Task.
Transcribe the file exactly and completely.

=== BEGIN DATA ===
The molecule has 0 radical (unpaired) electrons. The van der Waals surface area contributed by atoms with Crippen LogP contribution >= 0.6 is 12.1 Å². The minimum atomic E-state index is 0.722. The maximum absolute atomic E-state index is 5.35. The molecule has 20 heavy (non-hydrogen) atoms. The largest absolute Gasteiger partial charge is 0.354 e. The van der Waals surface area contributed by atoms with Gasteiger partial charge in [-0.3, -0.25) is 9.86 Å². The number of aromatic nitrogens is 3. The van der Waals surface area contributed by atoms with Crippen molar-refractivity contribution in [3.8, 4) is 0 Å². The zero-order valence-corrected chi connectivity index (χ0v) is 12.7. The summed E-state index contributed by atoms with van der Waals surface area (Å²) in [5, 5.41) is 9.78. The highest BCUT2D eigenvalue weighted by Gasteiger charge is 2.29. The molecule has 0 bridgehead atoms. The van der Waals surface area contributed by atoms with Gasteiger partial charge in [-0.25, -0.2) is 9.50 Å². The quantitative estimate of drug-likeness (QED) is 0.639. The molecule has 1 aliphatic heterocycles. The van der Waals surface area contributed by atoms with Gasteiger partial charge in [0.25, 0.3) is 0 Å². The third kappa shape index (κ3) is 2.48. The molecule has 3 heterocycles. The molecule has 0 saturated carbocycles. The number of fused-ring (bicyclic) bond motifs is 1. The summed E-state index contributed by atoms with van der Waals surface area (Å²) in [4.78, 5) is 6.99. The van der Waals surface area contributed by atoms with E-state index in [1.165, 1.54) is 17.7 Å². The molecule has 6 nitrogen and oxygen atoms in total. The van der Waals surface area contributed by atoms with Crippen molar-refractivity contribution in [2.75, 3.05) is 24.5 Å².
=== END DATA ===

The molecule has 0 radical (unpaired) electrons. The van der Waals surface area contributed by atoms with Crippen LogP contribution >= 0.6 is 12.1 Å². The minimum atomic E-state index is 0.722. The maximum absolute atomic E-state index is 5.35. The molecule has 20 heavy (non-hydrogen) atoms. The largest absolute Gasteiger partial charge is 0.354 e. The van der Waals surface area contributed by atoms with Gasteiger partial charge in [-0.3, -0.25) is 9.86 Å². The number of aromatic nitrogens is 3. The van der Waals surface area contributed by atoms with Crippen molar-refractivity contribution in [3.8, 4) is 0 Å². The zero-order valence-corrected chi connectivity index (χ0v) is 12.7. The summed E-state index contributed by atoms with van der Waals surface area (Å²) in [5, 5.41) is 9.78. The highest BCUT2D eigenvalue weighted by Gasteiger charge is 2.29. The molecule has 0 bridgehead atoms. The van der Waals surface area contributed by atoms with Gasteiger partial charge in [-0.25, -0.2) is 9.50 Å². The quantitative estimate of drug-likeness (QED) is 0.639. The molecule has 1 aliphatic heterocycles. The van der Waals surface area contributed by atoms with Gasteiger partial charge in [0.25, 0.3) is 0 Å². The third kappa shape index (κ3) is 2.48. The molecule has 3 heterocycles. The molecule has 0 saturated carbocycles. The number of fused-ring (bicyclic) bond motifs is 1. The summed E-state index contributed by atoms with van der Waals surface area (Å²) in [4.78, 5) is 6.99. The van der Waals surface area contributed by atoms with E-state index in [1.165, 1.54) is 17.7 Å². The molecule has 6 nitrogen and oxygen atoms in total. The van der Waals surface area contributed by atoms with Crippen molar-refractivity contribution in [2.75, 3.05) is 24.5 Å².